by: Paul A. Owen [ ]
I bought this book so that I could sort out all of the little changes that the Pz.IV underwent in its later versions, specifically the H and J versions. It does go a long way in sorting these features out. I was surprised to note that there is really no distinct difference between the later G and early H tanks, at least none which a modeller can see. The J lacks the extra muffler at the back however.
The text starts off describing why the long 75mm gun was installed, to counter the Soviet T-34 and KVs, as we all know. A short history of the versions up to the G is next and then a more detailed chronicle of the longer 75mm installation. The next section deals with the Pz. IV naming, "Official Designations", I was interested to find out that the "F2" and "G" were the same vehicle and that the "F2" name was ultimately dropped. Next there is a short section describing the vehicle but the really good stuff is in the next section "Modifications During Production Run". Each version, G, H and J, is described along with the modifications introduced during that version's production run, blocks of chassis numbers for each version are given too. Retrofitted modifications are also explained. One modification I found missing was the joint between the lower hull and back plate, on the H (to late H) it included an extra angled piece while on the (late H?) and J the rear plate extended all the way down to meet the lower hull. I'd still like to know when this was changed.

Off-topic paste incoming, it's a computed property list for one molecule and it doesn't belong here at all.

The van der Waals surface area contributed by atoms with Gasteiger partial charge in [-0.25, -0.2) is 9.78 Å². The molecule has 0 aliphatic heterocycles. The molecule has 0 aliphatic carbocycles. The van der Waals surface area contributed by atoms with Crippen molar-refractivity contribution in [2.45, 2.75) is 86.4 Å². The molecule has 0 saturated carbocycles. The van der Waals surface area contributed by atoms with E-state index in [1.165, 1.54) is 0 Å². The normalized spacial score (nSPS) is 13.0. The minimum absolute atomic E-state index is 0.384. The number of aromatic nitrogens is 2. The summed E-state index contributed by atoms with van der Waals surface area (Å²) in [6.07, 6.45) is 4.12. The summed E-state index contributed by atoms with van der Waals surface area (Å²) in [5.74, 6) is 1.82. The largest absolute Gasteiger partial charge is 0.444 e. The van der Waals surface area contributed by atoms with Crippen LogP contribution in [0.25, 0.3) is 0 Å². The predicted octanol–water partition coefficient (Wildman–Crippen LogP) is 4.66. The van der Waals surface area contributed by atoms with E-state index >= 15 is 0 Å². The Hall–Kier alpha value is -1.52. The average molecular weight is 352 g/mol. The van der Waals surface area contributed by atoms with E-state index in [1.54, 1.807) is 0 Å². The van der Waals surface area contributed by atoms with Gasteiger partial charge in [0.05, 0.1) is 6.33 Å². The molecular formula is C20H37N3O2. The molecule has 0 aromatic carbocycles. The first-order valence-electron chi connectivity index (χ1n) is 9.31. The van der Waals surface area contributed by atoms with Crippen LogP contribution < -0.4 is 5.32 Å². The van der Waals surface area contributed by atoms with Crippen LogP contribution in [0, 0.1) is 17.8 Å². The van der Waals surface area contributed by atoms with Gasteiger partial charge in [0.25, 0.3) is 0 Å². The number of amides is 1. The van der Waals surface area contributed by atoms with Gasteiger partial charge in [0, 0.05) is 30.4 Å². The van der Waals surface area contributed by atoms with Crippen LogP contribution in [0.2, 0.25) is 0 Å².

The next section "Operational Characteristics" describes firepower with various "us vs. them" charts, mobility and survivability. The biggest section is "Operational History" which is based on first hand accounts. The last section describes two variants, the Panzerbefehlswagen and the Panzerbeobachtungswagen which had a StuG. III cupola, there is a side view scale drawing, one photograph and one colour illustration of this vehicle. The other colour illustrations have descriptions for marking and paint schemes also.
The several colour illustrations are very good, although most of them are of the J version. A new "standard" camouflage scheme is illustrated too, it being overall red-brown (primer) with patches of dark-yellow outlined with thin stripes of white, this is described as being a late war winter scheme and is similar to a scheme applied to the late Hetzer. The book is worth getting just to have reference on this new scheme. Also worth mentioning is the profile showing a G serving in Russia 1942 but in Africa Corps colours, this is explain in the text too.
I recommend this book. With perhaps the Achtung Panzer Pz. IV book for a detailing reference too this book should provide enough background on the later Pz. IV vehicles for building the newer Tamiya kits.
Copyright ©2020 text by Paul A. Owen [ ]. All rights reserved.
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